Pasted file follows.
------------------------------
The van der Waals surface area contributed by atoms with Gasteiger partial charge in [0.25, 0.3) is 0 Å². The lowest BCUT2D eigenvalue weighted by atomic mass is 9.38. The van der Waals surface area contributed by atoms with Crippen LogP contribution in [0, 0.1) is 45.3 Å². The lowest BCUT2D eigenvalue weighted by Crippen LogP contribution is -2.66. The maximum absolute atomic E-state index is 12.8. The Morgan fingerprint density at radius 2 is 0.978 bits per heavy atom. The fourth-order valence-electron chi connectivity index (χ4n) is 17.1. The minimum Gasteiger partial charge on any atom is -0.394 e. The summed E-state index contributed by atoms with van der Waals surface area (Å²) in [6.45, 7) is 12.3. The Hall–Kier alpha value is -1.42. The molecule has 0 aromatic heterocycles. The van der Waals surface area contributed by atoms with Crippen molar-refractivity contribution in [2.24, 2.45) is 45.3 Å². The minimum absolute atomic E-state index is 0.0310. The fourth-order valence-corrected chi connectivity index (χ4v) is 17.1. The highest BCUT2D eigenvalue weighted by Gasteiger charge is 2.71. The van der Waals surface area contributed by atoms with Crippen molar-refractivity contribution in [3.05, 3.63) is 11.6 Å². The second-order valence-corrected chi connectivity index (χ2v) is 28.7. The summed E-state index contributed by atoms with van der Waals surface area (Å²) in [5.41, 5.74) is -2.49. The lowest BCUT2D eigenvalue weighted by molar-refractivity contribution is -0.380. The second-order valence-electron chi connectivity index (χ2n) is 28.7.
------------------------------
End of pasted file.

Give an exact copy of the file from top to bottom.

The van der Waals surface area contributed by atoms with Gasteiger partial charge in [0.25, 0.3) is 0 Å². The lowest BCUT2D eigenvalue weighted by atomic mass is 9.38. The van der Waals surface area contributed by atoms with Crippen LogP contribution in [0, 0.1) is 45.3 Å². The lowest BCUT2D eigenvalue weighted by Crippen LogP contribution is -2.66. The maximum absolute atomic E-state index is 12.8. The Morgan fingerprint density at radius 2 is 0.978 bits per heavy atom. The fourth-order valence-electron chi connectivity index (χ4n) is 17.1. The minimum Gasteiger partial charge on any atom is -0.394 e. The summed E-state index contributed by atoms with van der Waals surface area (Å²) in [6.45, 7) is 12.3. The Hall–Kier alpha value is -1.42. The molecule has 0 aromatic heterocycles. The van der Waals surface area contributed by atoms with Crippen molar-refractivity contribution in [2.24, 2.45) is 45.3 Å². The minimum absolute atomic E-state index is 0.0310. The fourth-order valence-corrected chi connectivity index (χ4v) is 17.1. The highest BCUT2D eigenvalue weighted by Gasteiger charge is 2.71. The van der Waals surface area contributed by atoms with Crippen molar-refractivity contribution in [3.05, 3.63) is 11.6 Å². The second-order valence-corrected chi connectivity index (χ2v) is 28.7. The summed E-state index contributed by atoms with van der Waals surface area (Å²) in [5.41, 5.74) is -2.49. The lowest BCUT2D eigenvalue weighted by molar-refractivity contribution is -0.380. The second-order valence-electron chi connectivity index (χ2n) is 28.7.